Virtual reality glasses help fight pain

Film that simulates a roller coaster helps distract children as they go through procedures that generate anxiety and fear

Maria Isadora was born with a heart issue and, since her birth, the family knew that the unraveling for the girl’s case would be a transplant. Throughout her life she was in treatment, until at the age of nine she had a sudden illness. In a new reassessment, the doctors concluded that the time had come to indicate the transplant. “Maria’s heart was very weak, and she couldn’t take it much longer,” says her mother, Luiza de Araújo. From the day of admission to discharge after the transplant, the little girl was hospitalized for 97 days at Pequeno Príncipe. The transplant was a success, and today she is living a normal life.

The course of these 97 days, however, was full of challenges. One of them was the fear and anxiety that the girl had when she knew that she would undergo a procedure that could cause pain. And, once again, Pequeno Príncipe’s willingness to offer a humanized service made all the difference. “We needed to remove an access that was connected directly to her heart, and when she learned that she would undergo the procedure, she became very anxious, and crying a lot,” remembers medical doctor Rita de Cássia Rodrigues Silva, from the Cardiology ICU. It was then that she decided to start assessing a new way to distract children who need to go through painful procedures: virtual reality glasses.

“I had already been reading some studies about the use of this tool as a form of distraction for children, and as we had the glasses from the Realistic Simulation Center, I decided to assess it,” she reveals. Broadcasting a film that simulates a game on a roller coaster, the glasses were placed on the girl. While the doctor was talking to her about the movie that was playing, the nurse managed to remove the access. “When the procedure was over, I took off Maria’s glasses and she couldn’t believe what had happened,” says the doctor.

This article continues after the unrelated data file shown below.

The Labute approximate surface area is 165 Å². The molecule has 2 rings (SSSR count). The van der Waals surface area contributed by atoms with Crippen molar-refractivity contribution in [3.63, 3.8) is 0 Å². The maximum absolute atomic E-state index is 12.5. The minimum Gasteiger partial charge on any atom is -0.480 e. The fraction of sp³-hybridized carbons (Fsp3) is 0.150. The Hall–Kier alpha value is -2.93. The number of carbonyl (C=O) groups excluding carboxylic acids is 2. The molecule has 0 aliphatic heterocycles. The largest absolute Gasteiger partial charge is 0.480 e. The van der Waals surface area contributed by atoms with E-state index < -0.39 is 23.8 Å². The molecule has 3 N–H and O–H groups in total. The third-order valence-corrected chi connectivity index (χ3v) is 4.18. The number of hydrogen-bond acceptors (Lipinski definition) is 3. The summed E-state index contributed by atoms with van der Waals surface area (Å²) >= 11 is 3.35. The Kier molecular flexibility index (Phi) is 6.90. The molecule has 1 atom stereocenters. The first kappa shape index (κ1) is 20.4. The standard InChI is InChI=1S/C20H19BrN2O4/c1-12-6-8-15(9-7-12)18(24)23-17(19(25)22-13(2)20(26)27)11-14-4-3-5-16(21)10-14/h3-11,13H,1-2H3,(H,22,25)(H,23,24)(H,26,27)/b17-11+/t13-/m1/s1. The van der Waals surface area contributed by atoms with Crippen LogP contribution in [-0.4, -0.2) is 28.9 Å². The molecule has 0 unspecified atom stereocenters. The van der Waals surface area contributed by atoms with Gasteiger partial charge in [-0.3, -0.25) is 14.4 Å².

After the successful experience in the Cardiology ICU, the equipment began to be used in patients in other sectors. “The goal is really to lessen children’s anxiety and pain. The virtual reality glasses take the child out of the stressful environment in which it finds itself and remove the child to another reality, allowing the procedures to be done in a more harmonious way,” explains Rita.

In order to deepen the knowledge about the effect of virtual reality glasses in the care of children, a survey will be conducted in the Emergency Room of the Hospital with patients who need venipuncture, which is a painful procedure and generates anxiety in children. “Taking as basis the results of this research, we will have scientific evidence generated here in our institution,” emphasizes the doctor. The project has already been approved by the Ethics Committee in Research Involving Human Beings and will begin to be conducted in the coming months.


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